Red Sox Batting Coach Walter Hriniak | Hit Man of Fenway Park
A few weeks before Charley Lau died, Walter Hriniak spent a week by his bedside. It was just before spring training, and though Lau was full of painkillers they could talk of hitters and hitting, of down strokes and weight shifts, and they passed the days in shop talk until it was time for Walter to join his hitters. “He had the caring,” says Hriniak. “Until the day I die I’ll never forget him. If it wasn’t for Charley I wouldn’t even have attempted to try to teach people how to hit.” Sometimes sportswriters refer to a “Lau-Hriniak School of Hitting.” It does not bother him that his name is hyphenated that way like a modern–day bride. “When someone calls me a disciple of Charley Lau,” Hriniak says, “I take great pride in that. I feel honored.”
He is an intensely private man in the most public of our games, and he grows uneasy the moment a question strays from the difficult art of hitting. Anything else he considers gossip or worse, a distraction. But not only did he inherit a philosophy of hitting from Charley Lau, but he also inherited his detractors. The most vocal of these is the most famous Red Sox of them all, Ted Williams. In the spring he scoots around the practice fields in a golf cart with a black bat perched in the rear, inspecting the crop. In a booming, good–natured voice he is happy to inform all who care to listen that the Lau-Hriniak theories are wrong.
No matter that they agree on far more than they disagree on, discourse is a competition that Ted Williams has always thrived on. But to Walter Hriniak, who is some 521 lifetime home runs and 2,629 hits behind Williams, the debate is like a family squabble at dinner that never seems to end. “I don’t have a problem with Ted Williams,” Hriniak says. “He teaches his way, and I teach mine. I don’t teach a level swing, a downward swing, or an uppercut swing. Hitters are all different, so I teach all three.” To his hitters, who sometimes must try to sort through the scrambled messages of springtime, he offers this: “You don’t have to hit my way, you don’t have to hit his way. Just make up your minds. Don’t keep changing lanes. You can’t hit when you’re confused.”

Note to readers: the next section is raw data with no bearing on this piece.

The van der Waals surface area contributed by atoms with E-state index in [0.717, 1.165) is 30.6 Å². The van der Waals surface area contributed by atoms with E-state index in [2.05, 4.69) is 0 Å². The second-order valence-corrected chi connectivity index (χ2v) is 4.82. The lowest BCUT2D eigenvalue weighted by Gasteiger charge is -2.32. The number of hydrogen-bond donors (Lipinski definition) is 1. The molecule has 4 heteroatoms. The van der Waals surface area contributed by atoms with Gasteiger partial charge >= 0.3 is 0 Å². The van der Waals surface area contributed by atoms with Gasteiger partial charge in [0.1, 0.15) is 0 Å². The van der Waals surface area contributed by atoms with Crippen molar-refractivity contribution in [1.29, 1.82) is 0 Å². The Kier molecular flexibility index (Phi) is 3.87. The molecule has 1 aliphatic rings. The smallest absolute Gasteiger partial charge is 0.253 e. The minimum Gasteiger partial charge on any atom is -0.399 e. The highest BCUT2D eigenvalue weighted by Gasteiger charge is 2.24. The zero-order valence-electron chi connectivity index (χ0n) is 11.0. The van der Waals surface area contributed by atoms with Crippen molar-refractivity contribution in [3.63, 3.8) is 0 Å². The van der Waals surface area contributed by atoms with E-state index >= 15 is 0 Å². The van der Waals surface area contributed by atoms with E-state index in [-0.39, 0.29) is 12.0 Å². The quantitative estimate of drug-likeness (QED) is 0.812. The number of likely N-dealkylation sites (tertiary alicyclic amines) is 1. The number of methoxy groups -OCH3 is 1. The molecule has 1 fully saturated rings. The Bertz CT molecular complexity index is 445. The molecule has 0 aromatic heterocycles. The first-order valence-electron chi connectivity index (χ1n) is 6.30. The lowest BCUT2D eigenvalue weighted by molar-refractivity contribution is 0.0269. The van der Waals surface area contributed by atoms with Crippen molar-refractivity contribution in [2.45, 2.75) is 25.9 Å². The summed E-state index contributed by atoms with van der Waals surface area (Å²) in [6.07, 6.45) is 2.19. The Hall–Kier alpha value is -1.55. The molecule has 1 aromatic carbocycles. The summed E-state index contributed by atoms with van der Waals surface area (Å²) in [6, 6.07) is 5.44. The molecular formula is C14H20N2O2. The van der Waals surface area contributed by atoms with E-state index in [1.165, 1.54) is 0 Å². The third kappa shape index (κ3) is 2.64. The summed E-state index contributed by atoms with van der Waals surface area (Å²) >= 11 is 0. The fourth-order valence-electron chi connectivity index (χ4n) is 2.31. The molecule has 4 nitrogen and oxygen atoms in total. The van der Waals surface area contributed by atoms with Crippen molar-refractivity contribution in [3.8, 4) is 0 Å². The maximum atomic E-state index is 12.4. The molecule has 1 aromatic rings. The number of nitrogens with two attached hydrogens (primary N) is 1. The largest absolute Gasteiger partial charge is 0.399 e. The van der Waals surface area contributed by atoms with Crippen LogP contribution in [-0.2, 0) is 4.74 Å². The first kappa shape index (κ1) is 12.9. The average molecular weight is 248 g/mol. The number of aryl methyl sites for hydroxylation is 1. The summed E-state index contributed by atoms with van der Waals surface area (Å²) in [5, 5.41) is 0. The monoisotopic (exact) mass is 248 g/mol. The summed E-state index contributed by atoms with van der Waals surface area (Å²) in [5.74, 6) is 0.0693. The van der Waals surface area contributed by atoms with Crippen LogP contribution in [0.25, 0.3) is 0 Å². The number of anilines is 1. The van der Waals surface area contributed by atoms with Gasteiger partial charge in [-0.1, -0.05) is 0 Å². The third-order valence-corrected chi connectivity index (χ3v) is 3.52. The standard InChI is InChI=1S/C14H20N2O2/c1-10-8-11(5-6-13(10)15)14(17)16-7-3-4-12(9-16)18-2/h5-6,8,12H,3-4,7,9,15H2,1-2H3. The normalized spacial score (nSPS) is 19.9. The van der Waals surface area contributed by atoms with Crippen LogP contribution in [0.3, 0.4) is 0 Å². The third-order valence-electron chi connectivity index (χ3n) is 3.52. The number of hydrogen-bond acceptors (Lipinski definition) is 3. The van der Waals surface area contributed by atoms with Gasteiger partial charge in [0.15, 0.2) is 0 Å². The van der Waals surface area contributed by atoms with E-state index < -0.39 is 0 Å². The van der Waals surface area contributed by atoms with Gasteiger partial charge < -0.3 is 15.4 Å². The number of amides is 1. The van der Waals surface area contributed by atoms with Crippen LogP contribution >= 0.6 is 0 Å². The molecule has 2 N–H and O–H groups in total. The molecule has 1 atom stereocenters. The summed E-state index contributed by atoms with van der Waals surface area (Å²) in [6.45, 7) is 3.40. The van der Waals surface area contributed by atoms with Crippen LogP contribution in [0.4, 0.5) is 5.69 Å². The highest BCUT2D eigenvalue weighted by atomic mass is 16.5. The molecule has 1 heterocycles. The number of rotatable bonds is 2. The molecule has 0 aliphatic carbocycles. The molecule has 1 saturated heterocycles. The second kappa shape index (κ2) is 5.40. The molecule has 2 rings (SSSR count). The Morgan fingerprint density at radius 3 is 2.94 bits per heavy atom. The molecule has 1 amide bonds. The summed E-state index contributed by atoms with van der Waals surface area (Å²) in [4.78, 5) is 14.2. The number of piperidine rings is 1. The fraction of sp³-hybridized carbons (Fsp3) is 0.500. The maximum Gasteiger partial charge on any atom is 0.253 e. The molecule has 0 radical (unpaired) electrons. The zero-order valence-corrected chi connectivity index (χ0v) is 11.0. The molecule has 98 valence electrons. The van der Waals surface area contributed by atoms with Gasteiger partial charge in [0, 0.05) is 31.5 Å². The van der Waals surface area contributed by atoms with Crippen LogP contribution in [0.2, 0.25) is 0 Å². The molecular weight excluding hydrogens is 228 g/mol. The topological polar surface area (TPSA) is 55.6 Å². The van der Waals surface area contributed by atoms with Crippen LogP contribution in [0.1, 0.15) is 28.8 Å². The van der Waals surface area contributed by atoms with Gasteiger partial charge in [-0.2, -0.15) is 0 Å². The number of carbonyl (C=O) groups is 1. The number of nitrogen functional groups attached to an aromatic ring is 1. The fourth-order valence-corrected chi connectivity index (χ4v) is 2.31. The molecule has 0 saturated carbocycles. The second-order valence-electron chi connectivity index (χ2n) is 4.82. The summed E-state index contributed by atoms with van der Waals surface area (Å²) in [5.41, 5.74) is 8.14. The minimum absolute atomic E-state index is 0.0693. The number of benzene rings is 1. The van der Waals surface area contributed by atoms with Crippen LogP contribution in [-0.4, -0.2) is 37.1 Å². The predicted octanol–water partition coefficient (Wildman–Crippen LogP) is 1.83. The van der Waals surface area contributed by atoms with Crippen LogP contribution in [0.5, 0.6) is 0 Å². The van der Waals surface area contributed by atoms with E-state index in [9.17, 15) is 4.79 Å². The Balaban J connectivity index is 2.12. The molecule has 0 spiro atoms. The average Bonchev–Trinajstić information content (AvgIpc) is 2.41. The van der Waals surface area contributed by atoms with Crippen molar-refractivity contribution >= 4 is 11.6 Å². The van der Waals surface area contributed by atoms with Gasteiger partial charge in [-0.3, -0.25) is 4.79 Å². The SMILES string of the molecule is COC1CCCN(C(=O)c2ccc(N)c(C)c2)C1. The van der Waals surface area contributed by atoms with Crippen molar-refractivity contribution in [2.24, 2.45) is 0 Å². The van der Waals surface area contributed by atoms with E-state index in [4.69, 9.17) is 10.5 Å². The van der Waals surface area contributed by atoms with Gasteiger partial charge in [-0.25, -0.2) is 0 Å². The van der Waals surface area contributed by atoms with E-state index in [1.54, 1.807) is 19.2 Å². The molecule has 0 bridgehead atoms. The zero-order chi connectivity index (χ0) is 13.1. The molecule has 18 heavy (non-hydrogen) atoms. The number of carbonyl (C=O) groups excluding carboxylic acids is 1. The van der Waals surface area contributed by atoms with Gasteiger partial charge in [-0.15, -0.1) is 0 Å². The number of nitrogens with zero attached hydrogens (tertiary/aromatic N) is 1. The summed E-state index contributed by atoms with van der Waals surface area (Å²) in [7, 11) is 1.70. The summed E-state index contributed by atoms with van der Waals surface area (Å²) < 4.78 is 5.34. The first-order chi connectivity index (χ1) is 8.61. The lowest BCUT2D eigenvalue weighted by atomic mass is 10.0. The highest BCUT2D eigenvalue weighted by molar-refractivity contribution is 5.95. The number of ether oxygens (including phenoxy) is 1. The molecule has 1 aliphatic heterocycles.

Sometimes his friends wonder why he doesn’t grab one of the offers to teach elsewhere for substantially more money and free himself from the doubting eye of Ted Williams. For one thing, he doesn’t want to move because his nine-year-old daughter Jill lives nearby with her mother. The only time he can leave hitting aside, he says, is when he is with his little girl.
And for another, the task of a teacher is to build, not to uproot, and he figures it takes at least five years to really know someone. “The only way to help someone,” he says, “is to get inside his head and inside his heart, and to let him inside your head and heart. But that doesn’t happen all the time, does it?” Enough. It happens enough. When the game is over, he drives to his house in Andover where he lives alone. When he sleeps, he can almost touch the 15 bats that lie beneath the bed. Each bat is a gift from a hitter he has helped. It is how big-league hitters say thank you when, no matter how tired, dusty, and sore you might be, you are always there to help them play their games.